I know part of that is an implicit expectation on my part that people who share certain values I hold will probably not be all that religious. That’s definitely a holdover of fundamentalist thinking – that if you believe X, you must also believe Y, or that if you believe X you can’t possibly be a “real” or serious Christian. That’s a mindset I need to work on ridding myself of.

And I definitely see that a big part of the role Christian faith plays in so many black communities is that historically, the black church has played a huge, central role in organizing and shoring up black resistance and struggle against racism. The church has been an amazing source of strength and cohesiveness in that respect. And for some, the story of the black civil rights movement is one of divine providence and intervention, perhaps because the black church played such a prominent role.

Jamila Bey, a 35-year-old journalist, said, “To be black and atheist, in a lot of circles, is to not be black.” She said the story the nation tells of African-Americans’ struggle for civil rights is a Christian one, so African-Americans who reject religion are seen as turning their backs on their history. This feels unfair to Ms. Bey, whose mother is Roman Catholic and whose father is Muslim, because people of different faiths, and some with none, were in the movement. The black church dominated, she said, because it was the one independent black institution allowed under Jim Crow laws, providing free spaces to African-Americans who otherwise faced arrest for congregating in public.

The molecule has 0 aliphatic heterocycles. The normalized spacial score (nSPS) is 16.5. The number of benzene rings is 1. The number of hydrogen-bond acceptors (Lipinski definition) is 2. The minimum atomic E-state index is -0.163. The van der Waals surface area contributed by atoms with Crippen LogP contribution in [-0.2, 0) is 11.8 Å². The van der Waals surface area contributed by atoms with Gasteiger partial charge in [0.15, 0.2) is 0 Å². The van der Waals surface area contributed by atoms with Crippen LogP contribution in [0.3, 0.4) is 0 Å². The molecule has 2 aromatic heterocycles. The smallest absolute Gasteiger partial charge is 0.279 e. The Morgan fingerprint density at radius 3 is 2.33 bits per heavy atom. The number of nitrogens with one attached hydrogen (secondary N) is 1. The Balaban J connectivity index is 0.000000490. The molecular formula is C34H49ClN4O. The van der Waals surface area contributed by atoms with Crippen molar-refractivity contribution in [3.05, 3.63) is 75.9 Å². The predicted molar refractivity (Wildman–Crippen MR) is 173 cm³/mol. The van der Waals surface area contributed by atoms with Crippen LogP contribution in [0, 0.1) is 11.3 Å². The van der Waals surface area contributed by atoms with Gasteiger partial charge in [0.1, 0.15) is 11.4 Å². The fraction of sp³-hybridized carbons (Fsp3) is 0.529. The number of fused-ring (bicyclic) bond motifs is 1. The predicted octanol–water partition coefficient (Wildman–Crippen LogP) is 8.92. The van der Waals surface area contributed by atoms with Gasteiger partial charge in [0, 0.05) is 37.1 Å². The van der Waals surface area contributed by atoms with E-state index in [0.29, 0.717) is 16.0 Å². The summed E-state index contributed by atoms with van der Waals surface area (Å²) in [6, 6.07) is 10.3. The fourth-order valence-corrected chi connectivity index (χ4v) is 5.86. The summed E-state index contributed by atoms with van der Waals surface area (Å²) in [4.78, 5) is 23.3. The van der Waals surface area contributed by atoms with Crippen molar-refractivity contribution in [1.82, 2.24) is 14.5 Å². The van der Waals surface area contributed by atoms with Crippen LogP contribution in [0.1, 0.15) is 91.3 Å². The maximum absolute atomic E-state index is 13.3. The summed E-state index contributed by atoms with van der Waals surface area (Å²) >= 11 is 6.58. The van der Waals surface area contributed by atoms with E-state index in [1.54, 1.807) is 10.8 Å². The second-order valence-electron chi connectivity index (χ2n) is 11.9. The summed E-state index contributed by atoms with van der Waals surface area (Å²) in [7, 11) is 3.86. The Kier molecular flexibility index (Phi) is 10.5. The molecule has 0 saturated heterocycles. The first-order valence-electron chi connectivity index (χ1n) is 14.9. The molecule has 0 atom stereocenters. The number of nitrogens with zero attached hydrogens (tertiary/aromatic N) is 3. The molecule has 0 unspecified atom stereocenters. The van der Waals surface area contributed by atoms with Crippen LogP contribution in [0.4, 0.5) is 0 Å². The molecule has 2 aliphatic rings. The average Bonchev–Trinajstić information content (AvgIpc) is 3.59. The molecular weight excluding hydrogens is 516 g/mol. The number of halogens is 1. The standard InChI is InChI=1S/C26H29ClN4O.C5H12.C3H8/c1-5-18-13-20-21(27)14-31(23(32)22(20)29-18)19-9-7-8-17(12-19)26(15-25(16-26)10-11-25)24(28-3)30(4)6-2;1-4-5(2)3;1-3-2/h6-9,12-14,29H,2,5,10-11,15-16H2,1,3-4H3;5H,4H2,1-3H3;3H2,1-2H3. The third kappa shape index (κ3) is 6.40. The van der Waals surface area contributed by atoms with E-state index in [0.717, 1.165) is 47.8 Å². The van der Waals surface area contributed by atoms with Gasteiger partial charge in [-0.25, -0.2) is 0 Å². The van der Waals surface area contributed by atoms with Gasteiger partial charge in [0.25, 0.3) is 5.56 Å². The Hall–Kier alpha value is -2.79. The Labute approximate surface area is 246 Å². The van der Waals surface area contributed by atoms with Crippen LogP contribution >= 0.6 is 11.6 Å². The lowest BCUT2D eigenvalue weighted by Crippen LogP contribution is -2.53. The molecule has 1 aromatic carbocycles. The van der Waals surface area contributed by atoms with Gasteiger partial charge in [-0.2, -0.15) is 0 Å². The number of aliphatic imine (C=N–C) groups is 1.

Recognizing the role of churches in the movement, Ms. Bey still takes issue when their work is retold as God’s. “These people were using the church, pulling from its resources, to attack a problem and literally change history. But the story that gets told is, ‘Jesus delivered us,’ ” Ms. Bey said. “Frankly, it was humans who did all the work.”

At the same time it’s difficult to deal with the assumptions that I see coming from a lot of black people that if you’re black, you believe in God. And Christian faith is so intertwined with many aspects of black American culture that invocations of God and the Bible can come up in unexpected settings, with little warning. A fairly trivial example of this is the BET awards, which can go from rather sexy performances to feeling like a gospel church service in no time flat. Religion and faith in Jesus specifically are just liable to pop up at any moment. And while it’s not outright triggering for me – I don’t get panic attacks if someone quotes a Bible verse at me or tells me if I just trust God everything will be alright – it can feel…not safe or welcoming. It can be jarring.